So I'm making a strlen function and I thought I would use SIMD instructions for it. It runs fine but when comparing it to std::strlen(), it falls a lot behind. Any ideas on how to make it faster would be much appreciated.

inline size_t strlen(const char* data) {
        const __m128i terminationCharacters = _mm_setzero_si128();
        const __m128i* pointer = (const __m128i*)data;

        size_t length = 0;


        for (;; length += 16, ++pointer) {
            const __m128i comparingData = _mm_loadu_si128(pointer);

            size_t index = _mm_cmpistri(terminationCharacters, comparingData, compareMode);

            if (index < 16)
                return length + index;
  • \$\begingroup\$ Have you read any of the other implementations of strlen() (e.g. the GNU one), or do you have a need to do a "clean room" implementation? \$\endgroup\$ Feb 19, 2021 at 16:51

1 Answer 1



This seems like the obvious choice searching withing a string. However, while pcmpistri is very general/powerful, it is also not very fast. On typical Intel processors it consists of 3 µops that all go to execution port p0 (therefore limiting this loop to at best running one iteration every 3 cycles), on AMD Zen(1/2) it's slightly less bad coming in at 2 µops and executing once every 2 cycles.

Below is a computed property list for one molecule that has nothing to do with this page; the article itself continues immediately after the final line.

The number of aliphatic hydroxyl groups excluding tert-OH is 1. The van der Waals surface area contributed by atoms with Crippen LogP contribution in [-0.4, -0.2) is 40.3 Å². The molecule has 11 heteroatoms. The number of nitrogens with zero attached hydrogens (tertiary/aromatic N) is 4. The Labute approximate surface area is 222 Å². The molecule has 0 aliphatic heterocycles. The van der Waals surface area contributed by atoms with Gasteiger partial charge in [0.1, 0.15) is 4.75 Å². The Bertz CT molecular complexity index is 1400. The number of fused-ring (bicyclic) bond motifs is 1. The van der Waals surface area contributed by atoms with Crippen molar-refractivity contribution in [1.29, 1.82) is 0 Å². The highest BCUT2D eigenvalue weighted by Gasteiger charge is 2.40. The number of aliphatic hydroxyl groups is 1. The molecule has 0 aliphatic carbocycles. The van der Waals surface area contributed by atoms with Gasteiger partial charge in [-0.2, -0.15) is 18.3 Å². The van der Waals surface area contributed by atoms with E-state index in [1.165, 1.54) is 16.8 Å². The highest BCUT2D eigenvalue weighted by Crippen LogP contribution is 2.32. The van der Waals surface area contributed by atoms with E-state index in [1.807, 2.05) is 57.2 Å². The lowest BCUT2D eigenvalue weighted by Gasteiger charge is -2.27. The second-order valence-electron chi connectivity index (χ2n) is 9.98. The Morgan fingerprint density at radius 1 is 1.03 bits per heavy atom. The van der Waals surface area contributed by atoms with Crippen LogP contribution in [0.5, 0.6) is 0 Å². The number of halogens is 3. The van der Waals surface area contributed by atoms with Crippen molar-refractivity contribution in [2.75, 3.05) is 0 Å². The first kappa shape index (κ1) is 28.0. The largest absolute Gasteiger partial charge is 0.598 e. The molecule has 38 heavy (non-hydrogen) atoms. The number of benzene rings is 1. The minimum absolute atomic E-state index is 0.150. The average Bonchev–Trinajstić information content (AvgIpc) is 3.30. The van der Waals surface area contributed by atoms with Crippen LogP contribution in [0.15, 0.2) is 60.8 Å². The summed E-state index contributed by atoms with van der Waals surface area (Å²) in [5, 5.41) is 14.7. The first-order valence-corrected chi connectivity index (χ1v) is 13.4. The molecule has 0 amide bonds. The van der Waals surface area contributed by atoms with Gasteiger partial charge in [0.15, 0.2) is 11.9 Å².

There is an in way more primitive way (just using SSE2) based on pcmpeqb and pmovmskb. That leaves you with a mask instead of an index, but for most of the loop that doesn't matter (all that matters is whether the mask is zero or not), and in the final iteration you can use tzcnt (or similar) to find the actual index of the zero byte within the vector.

That technique also scales to AVX2, which pcmpistri does not. Additionally, you could use some unrolling: pminub some successive blocks of 16 bytes together to go through the string quicker at first, at the cost of a more tricky final iteration and a more complex pre-loop setup (see the next point).

A bug

While an aligned load that contain at least one byte of the string is safe even if the load pulls in some data that is outside the bounds of the string (an aligned load cannot cross a page boundary), that trick is unsafe for unaligned loads. A string that ends near a page boundary could cause this function to fetch into the next page, and possibly trigger an access violation.

There are different ways to fix it. The obvious one is using the usual byte-by-byte loop until a sufficiently aligned address is reached. A more advanced trick is rounding the address down to a multiple of 16 (32 for AVX2) and doing an aligned load. There are bytes in it that aren't from the string, maybe including a zero. Therefore those bytes must be explicitly ignored, for example by shifting the mask that pmovmskb returned to the right by data & 15. If you decide to add unrolling, then the address for the main loop should be even more aligned, to guarantee that all the loads in the main loop body are safe.


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